Friedman Hosts the 2018 Global Food+ Symposium

by Sam Jones

The second annual Global Food+ Symposium was hosted at Tufts University’s Friedman School this year. Innovative research being conducted at Tufts, MIT, Boston University, and Harvard University in the realm of the global food system was presented in speed-dating style, with each speaker giving only a seven-minute talk. Only some of the takeaways are reported here; the entire event can be viewed online.

February 16, 2018 marked the second annual Global Food+ Symposium, hosted by Tufts University at the Friedman School of Nutrition Science and Policy. This year, 23 researchers from Boston University, MIT, Harvard, and Tufts shared the findings of their work in seven-minute presentations on topics ranging from microbiology to nutrition to theology. I attended the conference in its entirety from 12:30 to 4:30 on a Friday afternoon because I wanted to learn about what other researching in our consortium of schools are investigating to gain insight into what the non-Friedman community has to say about the global food system.

Throughout the afternoon, speakers presented fascinating research that touched every corner of the food system. Several presenters from Harvard and MIT discussed how water affects our food system, covering everything from breeding crops to use less water, to developing more adaptable water conserving technologies, and the ramifications of developing a water market in which price reflects scarcity. These speakers together illustrated that whether in the Zambezi River Basin or in Melbourne, Australia, water use and availability affects our food system, but there are steps we can take right now to plan for uncertainty in the face of climate change.

Nutrition was, of course, the subject of several of the presentations. Tufts professor Will Masters discussed his findings on the nutritional quality of baby food. Spoiler alert: the global baby food supply is not actually that nutritious. Alison Brown, a post-doctoral fellow at Tufts presented the research from her dissertation comparing the diet quality and risk of hypertension in foreign-born non-Hispanic blacks to those of U.S.-born blacks. Her findings suggest that the former are better-off than the latter. While useful for developing culturally-appropriate nutrition strategies, it does not delve into the root causes of these differences. A more causal-based study would be useful if the intention were to narrow the gap in diet quality and health between these groups.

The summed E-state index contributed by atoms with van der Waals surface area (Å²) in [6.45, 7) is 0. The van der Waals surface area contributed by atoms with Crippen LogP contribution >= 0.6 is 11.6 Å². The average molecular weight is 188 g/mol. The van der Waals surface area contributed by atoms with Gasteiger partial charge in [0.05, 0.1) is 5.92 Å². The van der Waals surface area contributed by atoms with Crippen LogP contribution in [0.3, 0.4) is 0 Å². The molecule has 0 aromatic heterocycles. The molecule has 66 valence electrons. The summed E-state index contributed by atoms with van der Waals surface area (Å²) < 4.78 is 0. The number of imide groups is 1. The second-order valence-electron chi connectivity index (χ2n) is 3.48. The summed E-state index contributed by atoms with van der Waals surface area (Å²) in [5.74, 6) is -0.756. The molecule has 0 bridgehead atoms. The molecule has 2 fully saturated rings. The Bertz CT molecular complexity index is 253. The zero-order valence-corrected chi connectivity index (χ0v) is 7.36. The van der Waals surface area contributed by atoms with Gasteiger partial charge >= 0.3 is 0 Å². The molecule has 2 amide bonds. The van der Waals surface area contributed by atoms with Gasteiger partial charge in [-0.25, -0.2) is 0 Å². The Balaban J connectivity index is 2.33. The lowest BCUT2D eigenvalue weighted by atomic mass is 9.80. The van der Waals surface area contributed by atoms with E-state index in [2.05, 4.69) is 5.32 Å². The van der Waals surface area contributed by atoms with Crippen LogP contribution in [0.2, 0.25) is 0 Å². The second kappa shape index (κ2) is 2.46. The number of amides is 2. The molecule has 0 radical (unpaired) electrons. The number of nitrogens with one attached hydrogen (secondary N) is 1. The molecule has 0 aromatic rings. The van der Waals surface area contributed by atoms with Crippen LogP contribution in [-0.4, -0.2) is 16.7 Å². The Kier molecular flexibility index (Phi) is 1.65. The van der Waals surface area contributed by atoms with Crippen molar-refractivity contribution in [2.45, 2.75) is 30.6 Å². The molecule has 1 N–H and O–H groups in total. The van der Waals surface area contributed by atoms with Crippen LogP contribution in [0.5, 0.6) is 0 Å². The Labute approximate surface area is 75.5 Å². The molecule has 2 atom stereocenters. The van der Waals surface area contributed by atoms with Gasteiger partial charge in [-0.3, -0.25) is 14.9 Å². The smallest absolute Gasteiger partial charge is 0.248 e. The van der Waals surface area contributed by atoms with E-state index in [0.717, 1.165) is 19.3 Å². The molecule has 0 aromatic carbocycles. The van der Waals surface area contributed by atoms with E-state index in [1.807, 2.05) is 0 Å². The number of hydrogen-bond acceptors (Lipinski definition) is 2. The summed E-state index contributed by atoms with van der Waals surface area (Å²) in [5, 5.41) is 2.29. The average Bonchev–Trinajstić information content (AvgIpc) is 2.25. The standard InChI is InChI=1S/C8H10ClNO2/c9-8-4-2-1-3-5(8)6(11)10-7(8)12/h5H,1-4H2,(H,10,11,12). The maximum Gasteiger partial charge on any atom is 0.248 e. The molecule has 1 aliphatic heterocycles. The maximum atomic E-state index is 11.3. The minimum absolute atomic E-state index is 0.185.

Most of the presenters at the symposium used or researched cutting-edge technology to answer some of the most vexing problems in our global food system. Karthish Manthiram from MIT, for example, presented his research on how electricity derived from solar panels can be used to create fertilizer. His research found that by using electric voltage in place of high temperatures, a low-footprint nitrogen fertilizer can be created and used by small-scale farmers in even the remotest parts of Africa.

Angela Rigden, a post-doctoral fellow at Harvard University, presented exciting research derived from new satellite data. These data showed that vapor pressure and root zone soil moisture actually explain significantly more variability in crop yields than does temperature alone. Both Jenny Aker from Tufts and Alicia Harley from Harvard separately explored the effects of having access to technology for poor farmers in Africa and India, respectively. They found that even where a technology exists, the targeted problems may not be solved in exactly the way they were intended. For example, Alicia Harley’s research found that poorer rice farmers were not adopting a system of rice intensification (SRI) that used less water because such a practice required control over one’s water source—a luxury most poor farmers do not have. As Jenny Aker put it, one specific technology is “not going to be a silver bullet.”

Water, technology, health, and sustainability were the overarching themes that wove the presentations together. But one researcher stood alone both in his discipline and in his ability to wow an audience of entirely dissimilar mindsets. Dan McKanan, a senior lecturer in Divinity at Harvard University, revealed that the foundations of organic agriculture, organic certification, WWOOFing, biodynamic agriculture, community supported agriculture, and the environmentalist movement all sprung out of a religion called Anthroposophy. In his words, this was a religion that acted as an antidote to the ideological monoculture system—an antidote to the “monocultures of the mind.”

What the innovative research presented at the Global Food+ Symposium made me realize is that there probably will never be a “silver bullet” that can solve the issues of water scarcity, food insecurity, malnutrition, or climate change. But the research that is being done in these interdisciplinary and diverse fields is worth pursuing, whether it aims to solve a big problem in a small place or a small problem on a global scale.

Sam Jones is a first-year AFE student with a passion for sharing others’ stories. She is currently an intern at Culture Magazine nd hopes to pursue a career in sustainable agricultural development and food journalism.

Revival of the Student Research Conference

by Jennifer Huang

The 10th Future of Food and Nutrition Graduate Student Research Conference, known fondly within the Friedman community as the SRC, took place on April 7th and 8th. Jennifer Huang gives us a photo-filled recap of this student-led event, where she—and all who attended—were blown away by the amazing capabilities of student presenters and the Friedmanites who worked tirelessly since last November on planning this event.